One of my strengths is that I grasp opportunities when they come along. In Kenya, I had the funds to become a hot air balloon pilot, which allowed me to discover the power of aerial photography, which did not exist as an art form at that time. I immediately understood that to explain the interaction of the animals of the Maasai-Mara reserve, the study of the territory seen from the sky was essential. Perched in the balloon, we were able to observe lions in a large area with the help of tele lenses.

 

Photographing lions in a hot air balloon in Kenya, 1980 - Yann Arthus-Bertrand

 

Can we say that you are a pioneer of aerial photography?

Aerial photography was not new when I started. The French photographer Gaspard-Félix Tournachon, known by the pseudonym Nadar, took aerial photographs from a balloon back in 1858. We also cannot deny the influence of Swiss photographer Georg Gerster, who took pictures for Swissair’s calendars and magazines, including shots from airplanes while flying in Africa.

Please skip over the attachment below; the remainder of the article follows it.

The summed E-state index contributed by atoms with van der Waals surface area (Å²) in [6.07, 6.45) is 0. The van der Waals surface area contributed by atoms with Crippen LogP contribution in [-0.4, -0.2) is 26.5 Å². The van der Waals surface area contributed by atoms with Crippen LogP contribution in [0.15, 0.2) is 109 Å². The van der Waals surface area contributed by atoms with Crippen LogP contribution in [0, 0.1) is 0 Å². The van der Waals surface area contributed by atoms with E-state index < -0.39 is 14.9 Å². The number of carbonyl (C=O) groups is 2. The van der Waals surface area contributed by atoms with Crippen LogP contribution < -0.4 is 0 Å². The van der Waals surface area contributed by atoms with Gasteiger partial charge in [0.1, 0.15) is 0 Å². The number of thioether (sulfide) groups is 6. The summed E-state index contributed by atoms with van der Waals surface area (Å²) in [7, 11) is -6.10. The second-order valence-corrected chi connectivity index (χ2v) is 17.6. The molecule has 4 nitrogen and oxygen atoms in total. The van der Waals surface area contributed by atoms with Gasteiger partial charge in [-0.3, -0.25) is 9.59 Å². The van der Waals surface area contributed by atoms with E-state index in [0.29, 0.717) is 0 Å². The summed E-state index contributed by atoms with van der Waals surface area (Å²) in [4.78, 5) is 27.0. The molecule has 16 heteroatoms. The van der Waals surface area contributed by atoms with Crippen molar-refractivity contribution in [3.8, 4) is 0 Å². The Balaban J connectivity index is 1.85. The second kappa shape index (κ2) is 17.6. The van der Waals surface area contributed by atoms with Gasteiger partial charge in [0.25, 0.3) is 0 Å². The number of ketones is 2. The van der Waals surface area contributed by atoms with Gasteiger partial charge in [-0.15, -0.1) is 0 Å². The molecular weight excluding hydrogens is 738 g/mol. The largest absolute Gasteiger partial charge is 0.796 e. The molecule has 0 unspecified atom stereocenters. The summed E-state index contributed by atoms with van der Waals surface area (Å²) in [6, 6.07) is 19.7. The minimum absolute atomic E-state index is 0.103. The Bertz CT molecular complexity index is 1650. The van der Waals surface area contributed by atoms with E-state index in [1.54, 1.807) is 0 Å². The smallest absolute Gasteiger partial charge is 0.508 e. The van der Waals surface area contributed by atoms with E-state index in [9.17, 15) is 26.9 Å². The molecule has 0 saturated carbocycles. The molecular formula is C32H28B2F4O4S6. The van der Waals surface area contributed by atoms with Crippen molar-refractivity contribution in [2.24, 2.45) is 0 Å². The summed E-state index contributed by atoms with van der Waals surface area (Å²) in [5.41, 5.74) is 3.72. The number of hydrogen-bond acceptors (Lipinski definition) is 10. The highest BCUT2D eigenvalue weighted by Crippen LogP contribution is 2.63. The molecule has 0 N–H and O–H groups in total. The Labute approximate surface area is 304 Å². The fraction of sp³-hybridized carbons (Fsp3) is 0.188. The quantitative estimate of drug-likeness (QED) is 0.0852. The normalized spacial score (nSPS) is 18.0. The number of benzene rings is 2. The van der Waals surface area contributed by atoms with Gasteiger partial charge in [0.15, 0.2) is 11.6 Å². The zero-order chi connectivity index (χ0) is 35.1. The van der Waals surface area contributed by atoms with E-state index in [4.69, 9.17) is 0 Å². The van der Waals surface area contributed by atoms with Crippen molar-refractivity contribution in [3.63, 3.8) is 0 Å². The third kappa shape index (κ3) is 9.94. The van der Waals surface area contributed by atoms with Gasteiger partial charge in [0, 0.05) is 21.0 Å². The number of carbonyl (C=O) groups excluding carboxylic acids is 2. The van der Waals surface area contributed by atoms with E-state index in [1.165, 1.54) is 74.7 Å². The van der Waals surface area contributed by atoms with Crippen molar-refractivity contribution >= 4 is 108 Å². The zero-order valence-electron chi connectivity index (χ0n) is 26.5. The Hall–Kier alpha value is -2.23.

My most well-known contribution to aerial photography was in offering a global dimension to the art form accessible to everyone, which you can see in my 1992 book, “Earth from Above.” It resonated with a wide audience, selling over 4 million copies worldwide.

 

Heart in Voh, New Caledonia - Yann Arthus-Bertrand

© Yann Arthus-Bertrand

 

I specialized in photographing landscapes from the sky, but added an original touch by identifying unique graphic elements that made them stand out. Instead of the traditional wide-angle lens, I captured images with a tele lens.